Anyone who lives in tornado alley has heard of the dreaded “wall cloud”. We know it can accompany severe weather and even lead to devastating tornadoes, but what exactly is it? A wall cloud is a cloud that is lowered from a thunderstorm, forming when rapidly rising air causes lower pressure below the storm’s main updraft. In layman’s terms – a big scary cloud.
As the storm builds, the updraft pulls in low-level air from several miles around which is then drawn into the updraft. This rain-cooled air is very humid, causing the moisture to condense below the rain-free base to form the wall cloud.
Wall clouds are part of supercell thunderstorms that produce a rotating updraft caused by wind shear. Supercells can be violent thunderstorms that involve hail, lightning and pounding rain. Not all wall clouds rotate, but if there is rotation, this is the first sign that a tornado may be in the works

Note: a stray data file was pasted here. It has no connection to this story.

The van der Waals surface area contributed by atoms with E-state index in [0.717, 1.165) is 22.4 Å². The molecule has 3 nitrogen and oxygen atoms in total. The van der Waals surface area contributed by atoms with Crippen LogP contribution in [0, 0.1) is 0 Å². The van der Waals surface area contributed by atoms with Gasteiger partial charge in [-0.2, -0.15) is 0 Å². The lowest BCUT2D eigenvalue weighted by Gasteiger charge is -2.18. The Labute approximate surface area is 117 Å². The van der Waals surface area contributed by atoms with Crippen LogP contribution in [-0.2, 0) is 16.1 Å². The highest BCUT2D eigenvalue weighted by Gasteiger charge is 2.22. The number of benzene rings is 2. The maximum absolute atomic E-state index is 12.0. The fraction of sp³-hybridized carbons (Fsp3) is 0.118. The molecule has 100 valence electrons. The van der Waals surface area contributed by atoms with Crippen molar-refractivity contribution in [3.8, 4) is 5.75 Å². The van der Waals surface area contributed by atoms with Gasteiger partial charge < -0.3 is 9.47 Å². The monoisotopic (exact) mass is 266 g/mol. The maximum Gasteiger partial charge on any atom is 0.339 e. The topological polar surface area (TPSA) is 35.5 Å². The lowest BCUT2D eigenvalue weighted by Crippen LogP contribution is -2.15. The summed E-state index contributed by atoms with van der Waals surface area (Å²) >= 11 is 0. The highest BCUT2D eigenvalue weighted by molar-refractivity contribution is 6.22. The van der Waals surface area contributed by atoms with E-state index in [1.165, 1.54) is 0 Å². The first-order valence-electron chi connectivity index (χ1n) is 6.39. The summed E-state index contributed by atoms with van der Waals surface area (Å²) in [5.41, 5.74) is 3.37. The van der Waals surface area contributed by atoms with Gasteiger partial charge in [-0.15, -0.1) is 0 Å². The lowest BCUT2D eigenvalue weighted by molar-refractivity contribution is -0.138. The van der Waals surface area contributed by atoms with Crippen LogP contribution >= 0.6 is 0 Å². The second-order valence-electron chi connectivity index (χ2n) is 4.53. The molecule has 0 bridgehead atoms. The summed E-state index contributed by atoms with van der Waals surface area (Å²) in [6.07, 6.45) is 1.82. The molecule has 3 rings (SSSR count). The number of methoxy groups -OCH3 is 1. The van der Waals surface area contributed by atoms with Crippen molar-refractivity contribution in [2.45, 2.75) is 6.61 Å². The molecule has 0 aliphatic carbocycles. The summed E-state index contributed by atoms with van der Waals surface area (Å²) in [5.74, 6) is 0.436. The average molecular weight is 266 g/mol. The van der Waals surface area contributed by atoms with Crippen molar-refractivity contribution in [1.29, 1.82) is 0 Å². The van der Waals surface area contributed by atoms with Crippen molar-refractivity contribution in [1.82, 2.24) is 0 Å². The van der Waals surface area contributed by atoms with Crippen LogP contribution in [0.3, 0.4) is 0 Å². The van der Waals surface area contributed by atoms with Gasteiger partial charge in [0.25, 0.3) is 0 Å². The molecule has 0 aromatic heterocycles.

Persistent wall clouds have the best chance of forming tornadoes and can exist for up to 20 minutes before a tornado actually forms. According to the National Weather Service, the diameter of a wall cloud can range from a fraction of a mile to nearly five miles.
Weather spotters stay focused on wall clouds and their rotation to determine if there needs to be a tornado warning issued. Wall clouds have the terrifying ability to “rain wrap” tornadoes in torrential rain, making them difficult to spot. Fortunately, only a small percentage of wall clouds produce tornadoes. With advanced warning from meteorologists and available safety measures, you can keep yourself safe from these beautiful but deadly displays of nature.